Graphic Arts Displays

Caricatures and Satirical Drawings from the Musée d’Orsay Collections

Rooms 8b-8c

Frantisek KupkaReligions, artwork for the cover© Adagp - RMN-Grand Palais (musée d'Orsay) / Thierry Le Mage
This display invites you to take a look at the caricatures, humorous and satirical drawings from the Musée d'Orsay collection, some of which are being exhibited for the first time.
With works taken solely from the museum's collections, it does not claim to offer a representative overview of caricature from 1848 to 1914.

Rather, it presents a selection of drawings by caricaturists such as Cham, Sem, Cappiello, Hermann-Paul and Caran d'Ache, the "libertinism of the imagination" of artists such as Puvis de Chavannes, Carpeaux and Garnier, and drawings by creative artists who broke down the barriers between "great art" and "popular art": Daumier, Ensor and Toulouse-Lautrec, among others.
In spite of Daumier's pre-eminence in the art of caricature, his presence here is more modest, as his drawings in the Orsay collection – a collection made up solely of originals and not prints – include few caricatures.
Similarly, the Dreyfus affair, at the centre of a fierce clash of images between pro and anti Dreyfus illustrators, is evoked quite simply, through the opposing standpoints of Forain and Hermann-Paul.

Sem Gabriel Astruc, the Magpie who brought Song© RMN-Grand Palais (musée d'Orsay) / Adrien Didierjean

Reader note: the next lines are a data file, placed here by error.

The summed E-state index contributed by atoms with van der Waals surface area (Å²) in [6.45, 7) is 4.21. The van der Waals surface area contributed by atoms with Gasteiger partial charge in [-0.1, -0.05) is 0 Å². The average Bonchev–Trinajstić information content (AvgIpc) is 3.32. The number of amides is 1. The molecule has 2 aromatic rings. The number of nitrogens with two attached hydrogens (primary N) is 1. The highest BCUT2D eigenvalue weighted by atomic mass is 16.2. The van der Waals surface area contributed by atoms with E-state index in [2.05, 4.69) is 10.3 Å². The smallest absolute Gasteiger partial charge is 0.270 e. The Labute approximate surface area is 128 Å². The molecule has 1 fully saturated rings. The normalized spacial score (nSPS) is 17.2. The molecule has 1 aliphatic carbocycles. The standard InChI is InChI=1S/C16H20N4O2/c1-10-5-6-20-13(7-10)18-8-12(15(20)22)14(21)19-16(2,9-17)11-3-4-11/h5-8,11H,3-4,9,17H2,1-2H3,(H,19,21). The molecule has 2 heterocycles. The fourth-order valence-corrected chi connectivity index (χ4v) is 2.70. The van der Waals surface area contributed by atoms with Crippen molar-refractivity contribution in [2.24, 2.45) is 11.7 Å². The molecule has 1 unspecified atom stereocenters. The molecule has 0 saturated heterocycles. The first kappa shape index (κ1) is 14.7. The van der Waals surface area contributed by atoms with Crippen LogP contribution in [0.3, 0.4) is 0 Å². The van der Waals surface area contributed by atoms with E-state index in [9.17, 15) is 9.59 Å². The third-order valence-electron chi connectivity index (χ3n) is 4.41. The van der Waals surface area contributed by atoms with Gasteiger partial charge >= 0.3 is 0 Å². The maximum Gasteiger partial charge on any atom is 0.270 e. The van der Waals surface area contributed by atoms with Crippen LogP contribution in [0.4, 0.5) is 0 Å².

Satire in the visual arts is superbly expressed through caricature, a hybrid and heterogeneous art with indeterminate boundaries, which could be defined as: a way of revealing laughable or unpleasant aspects of a subject or situation by exaggerating the features.
There was an unprecedented boom in caricature in the 19th century, fueled by the expansion of the illustrated press to a broad public.
Illustrators took their contemporaries as subjects for their graphic eloquence, presenting a humorous, cruel or bitter tableau of the mores of the time, of the art world, and in particular, of the Salons, with the development of the "Salon caricature" genre.

It was the great era of caricatures of famous people of the time, particularly those in the world of the theatre.
At the turn of the century, anarchist artists showed their commitment in violently antimilitaristic works opposing the arms race and the entry into the war of the European powers, and confirmed their anti-clericalism in the context of the separation of Church and State.

"Born of the casual expressiveness of the graphic medium" (W. Hofmann), caricature offers a moment of amusement and creative freedom where bold graphics and new forms are introduced.

Kupka’s Drawings for L'Assiette au beurre

Before becoming a pioneer of abstract painting, Kupka was a satirical illustrator who contributed regularly, between 1901 and 1907, to the weekly review L’Assiette au beurre. This anarchistic, anti-clerical and anti-militaristic magazine called on the great satirical illustrators of the time, including Jossot, Steinlen, Hermann-Paul and Vallotton. Kupka did all the artwork for three entire issues: L'Argent (Money) (no 41, 11/1/1902), Religions (no 162, 7 May 1904) andLa Paix (Peace) (no 177, 20 August 1904).

These drawings with their great aesthetic qualities are still as relevant as ever. They show that it was less dangerous in 1904 to caricature fanaticism or to give the gods of any religion a face than it is today, when the Charlie Hebdo illustrators were assassinated in Paris for producing drawings in the same vein as Kupka.

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